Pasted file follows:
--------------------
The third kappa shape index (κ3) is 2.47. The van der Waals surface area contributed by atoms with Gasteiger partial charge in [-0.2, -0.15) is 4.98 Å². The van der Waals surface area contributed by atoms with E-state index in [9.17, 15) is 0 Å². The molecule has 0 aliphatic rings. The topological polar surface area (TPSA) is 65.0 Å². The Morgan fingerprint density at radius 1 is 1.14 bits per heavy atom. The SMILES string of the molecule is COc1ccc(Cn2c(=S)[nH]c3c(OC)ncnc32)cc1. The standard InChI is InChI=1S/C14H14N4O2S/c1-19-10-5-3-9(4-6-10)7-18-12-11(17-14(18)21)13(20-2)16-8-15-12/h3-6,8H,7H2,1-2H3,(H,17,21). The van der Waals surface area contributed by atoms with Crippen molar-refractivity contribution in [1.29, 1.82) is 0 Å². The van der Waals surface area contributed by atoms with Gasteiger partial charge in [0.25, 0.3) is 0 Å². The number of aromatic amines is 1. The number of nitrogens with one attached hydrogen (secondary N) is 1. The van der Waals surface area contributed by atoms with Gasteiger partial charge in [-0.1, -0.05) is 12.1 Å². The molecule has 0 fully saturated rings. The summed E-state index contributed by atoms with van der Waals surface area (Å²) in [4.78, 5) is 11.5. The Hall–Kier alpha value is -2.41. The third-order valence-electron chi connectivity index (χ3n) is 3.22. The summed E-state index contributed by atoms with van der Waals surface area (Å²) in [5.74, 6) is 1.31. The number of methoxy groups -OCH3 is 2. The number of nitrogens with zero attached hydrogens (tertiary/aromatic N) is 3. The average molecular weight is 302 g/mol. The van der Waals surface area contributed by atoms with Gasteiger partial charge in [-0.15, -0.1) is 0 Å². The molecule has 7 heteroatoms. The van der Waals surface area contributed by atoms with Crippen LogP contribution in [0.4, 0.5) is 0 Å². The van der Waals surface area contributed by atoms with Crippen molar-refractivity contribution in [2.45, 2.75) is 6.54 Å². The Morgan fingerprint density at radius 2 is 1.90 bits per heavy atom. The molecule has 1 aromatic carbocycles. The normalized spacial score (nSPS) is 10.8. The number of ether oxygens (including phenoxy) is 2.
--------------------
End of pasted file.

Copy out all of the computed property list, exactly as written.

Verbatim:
The third kappa shape index (κ3) is 2.47. The van der Waals surface area contributed by atoms with Gasteiger partial charge in [-0.2, -0.15) is 4.98 Å². The van der Waals surface area contributed by atoms with E-state index in [9.17, 15) is 0 Å². The molecule has 0 aliphatic rings. The topological polar surface area (TPSA) is 65.0 Å². The Morgan fingerprint density at radius 1 is 1.14 bits per heavy atom. The SMILES string of the molecule is COc1ccc(Cn2c(=S)[nH]c3c(OC)ncnc32)cc1. The standard InChI is InChI=1S/C14H14N4O2S/c1-19-10-5-3-9(4-6-10)7-18-12-11(17-14(18)21)13(20-2)16-8-15-12/h3-6,8H,7H2,1-2H3,(H,17,21). The van der Waals surface area contributed by atoms with Crippen molar-refractivity contribution in [1.29, 1.82) is 0 Å². The van der Waals surface area contributed by atoms with Gasteiger partial charge in [0.25, 0.3) is 0 Å². The number of aromatic amines is 1. The number of nitrogens with one attached hydrogen (secondary N) is 1. The van der Waals surface area contributed by atoms with Gasteiger partial charge in [-0.1, -0.05) is 12.1 Å². The molecule has 0 fully saturated rings. The summed E-state index contributed by atoms with van der Waals surface area (Å²) in [4.78, 5) is 11.5. The Hall–Kier alpha value is -2.41. The third-order valence-electron chi connectivity index (χ3n) is 3.22. The summed E-state index contributed by atoms with van der Waals surface area (Å²) in [5.74, 6) is 1.31. The number of methoxy groups -OCH3 is 2. The number of nitrogens with zero attached hydrogens (tertiary/aromatic N) is 3. The average molecular weight is 302 g/mol. The van der Waals surface area contributed by atoms with Gasteiger partial charge in [-0.15, -0.1) is 0 Å². The molecule has 7 heteroatoms. The van der Waals surface area contributed by atoms with Crippen LogP contribution in [0.4, 0.5) is 0 Å². The van der Waals surface area contributed by atoms with Crippen molar-refractivity contribution in [2.45, 2.75) is 6.54 Å². The Morgan fingerprint density at radius 2 is 1.90 bits per heavy atom. The molecule has 1 aromatic carbocycles. The normalized spacial score (nSPS) is 10.8. The number of ether oxygens (including phenoxy) is 2.